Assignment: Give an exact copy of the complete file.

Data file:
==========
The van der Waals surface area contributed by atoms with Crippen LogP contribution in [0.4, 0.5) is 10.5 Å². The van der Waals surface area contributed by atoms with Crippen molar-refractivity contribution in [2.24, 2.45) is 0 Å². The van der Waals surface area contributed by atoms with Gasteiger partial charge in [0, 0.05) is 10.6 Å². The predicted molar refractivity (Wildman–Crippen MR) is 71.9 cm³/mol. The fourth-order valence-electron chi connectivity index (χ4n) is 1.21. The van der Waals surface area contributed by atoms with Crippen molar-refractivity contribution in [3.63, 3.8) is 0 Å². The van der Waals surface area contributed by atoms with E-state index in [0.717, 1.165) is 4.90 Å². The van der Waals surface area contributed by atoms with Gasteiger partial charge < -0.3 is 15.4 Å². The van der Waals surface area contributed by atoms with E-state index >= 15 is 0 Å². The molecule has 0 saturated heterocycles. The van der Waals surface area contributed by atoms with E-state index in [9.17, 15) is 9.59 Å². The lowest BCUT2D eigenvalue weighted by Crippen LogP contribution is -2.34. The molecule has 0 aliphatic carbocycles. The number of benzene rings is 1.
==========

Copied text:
The van der Waals surface area contributed by atoms with Crippen LogP contribution in [0.4, 0.5) is 10.5 Å². The van der Waals surface area contributed by atoms with Crippen molar-refractivity contribution in [2.24, 2.45) is 0 Å². The van der Waals surface area contributed by atoms with Gasteiger partial charge in [0, 0.05) is 10.6 Å². The predicted molar refractivity (Wildman–Crippen MR) is 71.9 cm³/mol. The fourth-order valence-electron chi connectivity index (χ4n) is 1.21. The van der Waals surface area contributed by atoms with Crippen molar-refractivity contribution in [3.63, 3.8) is 0 Å². The van der Waals surface area contributed by atoms with E-state index in [0.717, 1.165) is 4.90 Å². The van der Waals surface area contributed by atoms with Gasteiger partial charge < -0.3 is 15.4 Å². The van der Waals surface area contributed by atoms with E-state index >= 15 is 0 Å². The molecule has 0 saturated heterocycles. The van der Waals surface area contributed by atoms with E-state index in [9.17, 15) is 9.59 Å². The lowest BCUT2D eigenvalue weighted by Crippen LogP contribution is -2.34. The molecule has 0 aliphatic carbocycles. The number of benzene rings is 1.